The Big Blue
by Luc Besson.
by Luc Besson,
it was first released in the U.S. in the summer of 1988, Luc Besson's film The
Big Blue -- about professional free divers who compete with each other to
see how low they can dive into the ocean without the aid of oxygen -- was cut by
fourteen minutes, eliminating most of the role played by the late Paul Shenar (a
research scientist who starts following the free-diving professionals from one
contest to the next) and all of the part played by Valentina Vargas (a
girlfriend of one of the divers); replaced the original music score, by Marc
Serra, with a new one by Bill Conti that was alright in some parts and not
alright at all in others; and, most importantly, altered the film's original
the stunning widescreen visuals, along with the fact that the lead actors do
their own diving in many of the scenes, the film was not a hit in the U.S. It
was a hit in Europe, causing Besson to bring out, a few years later, a
"version longue" that expanded the film from its original 132 minutes
to 168 minutes. Now, over ten years later, this version, which has been
circulating for years in clandestine video form, will finally be seen on U.S.
theatrical screens, which is the best place to appreciate it.
boys, Enzo and Jacques, grow up on the same Greek island in the Mediterranean --
they are friends, but an uneasy rivalry exists between them. Years later, the
proud Enzo (Jean Reno, imposing and splendid) and the meek Jacques (Jean-Marc
Barr) work as professional salvage divers, until Enzo makes enough money to pay
for both his and Jacques' way into the international free-diving competition,
where they -- or, rather, Enzo -- will finally resolve the question of which one
of them is "the best."
until the 1980s, there was a real-life annual free-diving competition, which was
finally called to a halt when officials determined that the divers' records were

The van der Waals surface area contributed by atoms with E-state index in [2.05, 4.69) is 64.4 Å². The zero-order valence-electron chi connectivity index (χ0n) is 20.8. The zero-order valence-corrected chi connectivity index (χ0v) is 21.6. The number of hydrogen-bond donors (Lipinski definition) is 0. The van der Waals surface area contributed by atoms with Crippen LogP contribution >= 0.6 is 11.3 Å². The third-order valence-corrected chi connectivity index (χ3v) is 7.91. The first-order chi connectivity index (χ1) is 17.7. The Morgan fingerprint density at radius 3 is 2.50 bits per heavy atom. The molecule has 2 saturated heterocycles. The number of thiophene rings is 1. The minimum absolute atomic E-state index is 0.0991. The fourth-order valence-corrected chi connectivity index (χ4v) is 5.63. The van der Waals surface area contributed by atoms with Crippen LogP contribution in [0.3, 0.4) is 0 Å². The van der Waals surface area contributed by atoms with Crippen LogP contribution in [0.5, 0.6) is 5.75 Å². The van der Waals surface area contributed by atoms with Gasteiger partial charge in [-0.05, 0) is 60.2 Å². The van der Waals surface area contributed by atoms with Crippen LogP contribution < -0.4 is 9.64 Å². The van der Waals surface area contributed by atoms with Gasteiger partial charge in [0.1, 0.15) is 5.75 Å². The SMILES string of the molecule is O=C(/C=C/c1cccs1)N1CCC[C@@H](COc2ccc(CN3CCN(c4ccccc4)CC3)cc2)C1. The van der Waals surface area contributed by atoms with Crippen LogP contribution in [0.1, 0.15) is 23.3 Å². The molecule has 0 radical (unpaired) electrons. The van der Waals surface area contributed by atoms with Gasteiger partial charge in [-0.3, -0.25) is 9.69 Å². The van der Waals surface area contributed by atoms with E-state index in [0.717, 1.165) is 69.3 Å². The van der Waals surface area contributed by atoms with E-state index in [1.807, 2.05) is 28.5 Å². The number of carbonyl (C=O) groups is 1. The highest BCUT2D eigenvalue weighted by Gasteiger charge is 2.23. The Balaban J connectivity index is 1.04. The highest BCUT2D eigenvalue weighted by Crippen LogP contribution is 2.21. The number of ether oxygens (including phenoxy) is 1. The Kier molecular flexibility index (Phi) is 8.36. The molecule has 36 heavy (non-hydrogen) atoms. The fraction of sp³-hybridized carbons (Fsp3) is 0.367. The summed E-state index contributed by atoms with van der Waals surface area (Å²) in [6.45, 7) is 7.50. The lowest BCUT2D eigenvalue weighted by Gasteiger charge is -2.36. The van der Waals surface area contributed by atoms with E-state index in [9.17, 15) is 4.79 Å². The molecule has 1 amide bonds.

taking them so low beneath the surface of the water that it was making it
impossible for them to make it back up to the surface in time for oxygen.
Jean-Marc Barr's character is also based on an actual free-diving champion,
Jacques Mayol (who helped co-write the film's screenplay). In interviews, Mayol
said that he has felt more at-home in the water than on land, and Besson has
emphasized this in Barr's character, from the way the actor himself has a look
reminiscent of the pure, benevolent look that dolphins and porpoises have, to
giving him a "family" of dolphins which, aside from his uncle (Jean
Bouise, whose role was also greatly reduced in the U.S. version), provide him
with his only close companionship.
story has Jacques fall in love for the first time with a woman, Joanna, who
first meets Jacques when he dives below a frozen body of water, then watches his
metabolism rates on monitors that show how his physiological functions become
more like those observed "only in whales and dolphins." This was one
of the slightly goofy, discombobulated roles that Rosanna Arquette fell into
after she got pegged as an "eccentric" performer when she appeared in Desperately
Seeking Susan (something that she didn't break out of entirely until her
performances in Pulp Fiction and Crash the following decade), and
the way she was presented in this film was a major turnoff for many U.S.
audiences. She clatters on and off trains in places like the Peruvian Andes
while wearing high heels, and can't seem to walk and carry luggage without
stumbling all over herself. For those who knew Arquette from her fine
performance in John Sayles' 1983 film Baby, It's You, the sight was even
more depressing. But Arquette's role takes on considerably more dimension and
depth in the long version of the film, though, especially towards the
Besson seems to have become enchanted with the sea while making The Big Blue -- and, after finishing this film, he would make an ambitious documentary, Atlantis, which included footage made in every oceanic location on the planet, including the polar seas. Still, The Big Blue does not answer one important question: why do these men keep plunging themselves deeper and deeper into the ocean depths? In the film, Jacques keeps saying that he has to "go and see" for himself what's down there, but, since he isn't a fish, he'll never really find out -- a disparity that could have been used to make the film more dramatically poignant, as well as valid. Instead, Jacques is shown pursuing his obsession beyond all logical boundaries. Is he after something wonderful, or something self-annihilating? We never find out. The film, stubbornly, won't tell us, or if it knows, it only gives us a sidelong glance.
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